Sunday, December 16, 2012

In Response to Sandy Hook

I've heard that now is not the right time to talk about gun laws, that we should grieve and allow the families of those killed in Newtown to grieve.


Trouble is, once we've begun to get over our national grief, we'll forget to have the conversation that it's too soon to have right now. We won't remember this conversation until the next massacre, when it will (again) be too soon to have the conversation.

I'm beginning to believe that there can be no better time than right now. And I'm interest in honest conversation. I'm not interested in folks regurgitating what they've seen on a liberal website or heard on a conservative talk show. Of course, if that's all you're able to say, and it's what you believe, then say it … but after you say what you have to say, then listen honestly to the response. Don't listen for a place to make your next point – listen for the truth that is being spoken by the other person.

So, here's my contribution … my seven readers should feel free to disagree, but please keep the conversation respectful.

I'm troubled, like a lot of people are, by how easy it is for almost anyone to obtain weapons that are incredibly destructive. Bear in mind, I learned to shoot before I was a teenager, and enjoy guns a great deal. I think it's ethical to hunt for food, provided it's done responsibly and within the parameters of the law. And I think it's fine, for those who feel the necessity, to keep weapons around for self-defense.

But I absolutely don't believe that it's necessary for an average and ordinary person to be able to legally obtain high-powered assault rifles and 100-round-capacity clips.

No, I'm not trying to take away anyone's constitutional rights. The Second Amendment to the U.S. Constitution is still important. But what does the Second Amendment actually say?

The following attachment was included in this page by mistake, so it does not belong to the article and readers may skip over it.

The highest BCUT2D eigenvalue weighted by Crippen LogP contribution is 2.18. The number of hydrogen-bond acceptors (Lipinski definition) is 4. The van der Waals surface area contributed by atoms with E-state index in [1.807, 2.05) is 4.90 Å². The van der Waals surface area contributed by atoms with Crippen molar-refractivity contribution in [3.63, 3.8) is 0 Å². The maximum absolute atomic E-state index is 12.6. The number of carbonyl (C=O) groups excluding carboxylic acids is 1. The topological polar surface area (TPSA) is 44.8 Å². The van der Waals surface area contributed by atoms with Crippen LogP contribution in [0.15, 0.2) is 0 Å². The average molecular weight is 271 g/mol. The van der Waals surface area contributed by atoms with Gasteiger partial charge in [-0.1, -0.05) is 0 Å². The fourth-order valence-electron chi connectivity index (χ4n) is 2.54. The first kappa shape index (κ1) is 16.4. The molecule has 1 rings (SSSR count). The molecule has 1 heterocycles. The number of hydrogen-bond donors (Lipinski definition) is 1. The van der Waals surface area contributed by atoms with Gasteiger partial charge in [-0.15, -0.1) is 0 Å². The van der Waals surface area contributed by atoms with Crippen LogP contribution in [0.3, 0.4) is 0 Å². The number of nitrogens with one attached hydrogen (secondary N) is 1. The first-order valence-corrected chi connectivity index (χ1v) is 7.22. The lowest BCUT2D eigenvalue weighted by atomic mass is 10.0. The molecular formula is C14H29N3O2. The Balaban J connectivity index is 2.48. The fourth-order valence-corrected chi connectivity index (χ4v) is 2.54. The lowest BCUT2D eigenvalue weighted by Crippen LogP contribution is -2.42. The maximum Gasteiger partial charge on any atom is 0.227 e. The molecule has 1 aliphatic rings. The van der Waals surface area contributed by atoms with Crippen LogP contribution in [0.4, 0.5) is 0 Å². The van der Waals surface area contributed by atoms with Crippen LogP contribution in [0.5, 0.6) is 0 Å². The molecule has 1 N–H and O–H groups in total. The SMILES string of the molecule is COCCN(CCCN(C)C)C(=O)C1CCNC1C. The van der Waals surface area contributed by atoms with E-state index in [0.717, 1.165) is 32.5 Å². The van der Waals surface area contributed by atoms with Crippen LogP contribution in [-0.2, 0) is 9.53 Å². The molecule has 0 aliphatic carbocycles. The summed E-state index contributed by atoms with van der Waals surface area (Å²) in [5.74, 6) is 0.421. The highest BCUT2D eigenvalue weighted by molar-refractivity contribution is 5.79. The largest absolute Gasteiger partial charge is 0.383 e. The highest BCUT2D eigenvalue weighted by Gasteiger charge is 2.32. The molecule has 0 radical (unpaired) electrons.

“A well regulated militia being necessary to the security of a free State, the right of the People to keep and bear arms shall not be infringed.”

The Second Amendment gives us the right to keep and bear arms. And in my reading, the right to keep and bear arms is for self-protection, particularly from an authoritarian or oppressive government. Which, given the geo-political situation in the late 18th century, we can understand.

The Second Amendment seems to be designed as a guarantee that individuals and households would be able to acquire the means by which to protect themselves. The trouble, though, is that keeping guns for self-defense would preclude the necessity to keep assault weapons. See, assault weapons are not designed for self-defense, but for attack and aggression (hence the name 'assault' weapon).

The Second Amendment also ties the right of gun ownership to a well-regulated militia. From my perspective, we don't have any well-regulated militia. I know that there are militia-type groups around which seem to either operate off-the-grid and away from regulatory bodies, or are monitored by the FBI as potential hate groups.

Right now there is nothing well-regulated about any militias. I wonder if those who advocate for fewer restrictions on gun ownership would be willing to accept the 'well-regulated' portion of the Second Amendment.

The thing is that almost every single gun owner I've talked with is a proponent of safe and responsible gun usage. They're in favor of responsible citizens having access to firearms, and those who can't be trusted to be safe with guns (felons, the mentally unstable, young children, etc.) to not have that access.

What I don't understand is why gun-advocacy groups are so very worried about adding appropriate regulation. Why not pass laws relating to guns that mirror automobile laws? Both are useful tools that, used irresponsibly, can be deadly weapons. What would it be like if we required gun owners to be trained, licensed, and insured?

Let's have the conversation now, and not wait until the next tragedy.


1 comment:

  1. Thank you so much for your thoughts. I could not agree more. There is no argument in the world that can justify an ordinary citizen owning an assault weapon. Being from Montana, I have a healthy respect for hunting rifles and people who ethically hunt for food. But these assault weapons are NOT for hunting. My heart is just broken and I am sick with this latest tragedy. This is the time for the conversation.